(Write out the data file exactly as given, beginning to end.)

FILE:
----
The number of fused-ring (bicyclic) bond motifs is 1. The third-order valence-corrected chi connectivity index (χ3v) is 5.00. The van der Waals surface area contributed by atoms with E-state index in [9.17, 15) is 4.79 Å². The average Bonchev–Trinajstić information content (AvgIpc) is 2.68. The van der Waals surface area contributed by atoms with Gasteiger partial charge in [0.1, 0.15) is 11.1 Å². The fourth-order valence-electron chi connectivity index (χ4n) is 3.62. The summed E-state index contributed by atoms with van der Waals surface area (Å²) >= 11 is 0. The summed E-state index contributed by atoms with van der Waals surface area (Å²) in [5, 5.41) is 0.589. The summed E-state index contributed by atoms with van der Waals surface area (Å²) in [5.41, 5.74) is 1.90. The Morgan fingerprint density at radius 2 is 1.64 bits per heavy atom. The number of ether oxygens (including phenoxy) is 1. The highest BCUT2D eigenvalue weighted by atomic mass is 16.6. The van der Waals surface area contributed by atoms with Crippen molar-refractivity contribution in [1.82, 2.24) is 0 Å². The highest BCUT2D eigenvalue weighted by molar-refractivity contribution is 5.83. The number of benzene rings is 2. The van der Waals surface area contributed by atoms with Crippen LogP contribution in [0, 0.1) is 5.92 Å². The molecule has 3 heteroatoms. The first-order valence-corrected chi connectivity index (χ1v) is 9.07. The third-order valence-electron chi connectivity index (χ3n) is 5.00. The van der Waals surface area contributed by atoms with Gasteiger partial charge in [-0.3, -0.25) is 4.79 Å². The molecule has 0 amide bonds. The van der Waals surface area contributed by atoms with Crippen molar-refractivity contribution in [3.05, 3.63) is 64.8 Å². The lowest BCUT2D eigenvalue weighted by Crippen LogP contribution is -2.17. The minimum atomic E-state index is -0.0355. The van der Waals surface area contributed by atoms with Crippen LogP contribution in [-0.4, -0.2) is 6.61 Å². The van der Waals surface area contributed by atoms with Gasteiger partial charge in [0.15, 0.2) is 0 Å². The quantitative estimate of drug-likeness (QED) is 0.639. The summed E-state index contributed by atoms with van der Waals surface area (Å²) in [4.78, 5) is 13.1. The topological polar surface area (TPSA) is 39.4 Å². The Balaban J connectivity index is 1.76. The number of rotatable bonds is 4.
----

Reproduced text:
The number of fused-ring (bicyclic) bond motifs is 1. The third-order valence-corrected chi connectivity index (χ3v) is 5.00. The van der Waals surface area contributed by atoms with E-state index in [9.17, 15) is 4.79 Å². The average Bonchev–Trinajstić information content (AvgIpc) is 2.68. The van der Waals surface area contributed by atoms with Gasteiger partial charge in [0.1, 0.15) is 11.1 Å². The fourth-order valence-electron chi connectivity index (χ4n) is 3.62. The summed E-state index contributed by atoms with van der Waals surface area (Å²) >= 11 is 0. The summed E-state index contributed by atoms with van der Waals surface area (Å²) in [5, 5.41) is 0.589. The summed E-state index contributed by atoms with van der Waals surface area (Å²) in [5.41, 5.74) is 1.90. The Morgan fingerprint density at radius 2 is 1.64 bits per heavy atom. The number of ether oxygens (including phenoxy) is 1. The highest BCUT2D eigenvalue weighted by atomic mass is 16.6. The van der Waals surface area contributed by atoms with Crippen molar-refractivity contribution in [1.82, 2.24) is 0 Å². The highest BCUT2D eigenvalue weighted by molar-refractivity contribution is 5.83. The number of benzene rings is 2. The van der Waals surface area contributed by atoms with Crippen LogP contribution in [0, 0.1) is 5.92 Å². The molecule has 3 heteroatoms. The first-order valence-corrected chi connectivity index (χ1v) is 9.07. The third-order valence-electron chi connectivity index (χ3n) is 5.00. The van der Waals surface area contributed by atoms with Gasteiger partial charge in [-0.3, -0.25) is 4.79 Å². The molecule has 0 amide bonds. The van der Waals surface area contributed by atoms with Crippen molar-refractivity contribution in [3.05, 3.63) is 64.8 Å². The lowest BCUT2D eigenvalue weighted by Crippen LogP contribution is -2.17. The minimum atomic E-state index is -0.0355. The van der Waals surface area contributed by atoms with Crippen LogP contribution in [-0.4, -0.2) is 6.61 Å². The van der Waals surface area contributed by atoms with Gasteiger partial charge in [0.15, 0.2) is 0 Å². The quantitative estimate of drug-likeness (QED) is 0.639. The summed E-state index contributed by atoms with van der Waals surface area (Å²) in [4.78, 5) is 13.1. The topological polar surface area (TPSA) is 39.4 Å². The Balaban J connectivity index is 1.76. The number of rotatable bonds is 4.